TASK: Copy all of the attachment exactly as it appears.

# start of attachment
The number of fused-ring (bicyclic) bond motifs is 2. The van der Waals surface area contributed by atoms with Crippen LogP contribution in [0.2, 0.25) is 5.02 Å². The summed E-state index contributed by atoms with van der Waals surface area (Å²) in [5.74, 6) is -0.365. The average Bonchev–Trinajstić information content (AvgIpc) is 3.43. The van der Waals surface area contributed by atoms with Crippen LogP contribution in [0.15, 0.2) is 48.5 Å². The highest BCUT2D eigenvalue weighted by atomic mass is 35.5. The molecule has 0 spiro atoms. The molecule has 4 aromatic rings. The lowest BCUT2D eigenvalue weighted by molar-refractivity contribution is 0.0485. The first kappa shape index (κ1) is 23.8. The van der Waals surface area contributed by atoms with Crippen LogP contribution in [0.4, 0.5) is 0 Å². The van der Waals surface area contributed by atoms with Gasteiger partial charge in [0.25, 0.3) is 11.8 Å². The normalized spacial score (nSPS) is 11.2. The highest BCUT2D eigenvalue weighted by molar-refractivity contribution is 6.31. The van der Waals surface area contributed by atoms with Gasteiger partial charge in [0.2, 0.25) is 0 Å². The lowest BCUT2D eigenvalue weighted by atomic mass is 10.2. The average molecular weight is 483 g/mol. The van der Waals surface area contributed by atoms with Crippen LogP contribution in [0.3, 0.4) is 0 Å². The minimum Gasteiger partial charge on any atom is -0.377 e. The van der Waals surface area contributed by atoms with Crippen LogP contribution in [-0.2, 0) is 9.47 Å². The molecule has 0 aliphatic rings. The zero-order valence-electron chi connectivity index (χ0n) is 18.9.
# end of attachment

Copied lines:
The number of fused-ring (bicyclic) bond motifs is 2. The van der Waals surface area contributed by atoms with Crippen LogP contribution in [0.2, 0.25) is 5.02 Å². The summed E-state index contributed by atoms with van der Waals surface area (Å²) in [5.74, 6) is -0.365. The average Bonchev–Trinajstić information content (AvgIpc) is 3.43. The van der Waals surface area contributed by atoms with Crippen LogP contribution in [0.15, 0.2) is 48.5 Å². The highest BCUT2D eigenvalue weighted by atomic mass is 35.5. The molecule has 0 spiro atoms. The molecule has 4 aromatic rings. The lowest BCUT2D eigenvalue weighted by molar-refractivity contribution is 0.0485. The first kappa shape index (κ1) is 23.8. The van der Waals surface area contributed by atoms with Crippen LogP contribution in [0.4, 0.5) is 0 Å². The van der Waals surface area contributed by atoms with Gasteiger partial charge in [0.25, 0.3) is 11.8 Å². The normalized spacial score (nSPS) is 11.2. The highest BCUT2D eigenvalue weighted by molar-refractivity contribution is 6.31. The van der Waals surface area contributed by atoms with Gasteiger partial charge in [0.2, 0.25) is 0 Å². The lowest BCUT2D eigenvalue weighted by atomic mass is 10.2. The average molecular weight is 483 g/mol. The van der Waals surface area contributed by atoms with Crippen LogP contribution in [0.3, 0.4) is 0 Å². The minimum Gasteiger partial charge on any atom is -0.377 e. The van der Waals surface area contributed by atoms with Crippen LogP contribution in [-0.2, 0) is 9.47 Å². The molecule has 0 aliphatic rings. The zero-order valence-electron chi connectivity index (χ0n) is 18.9.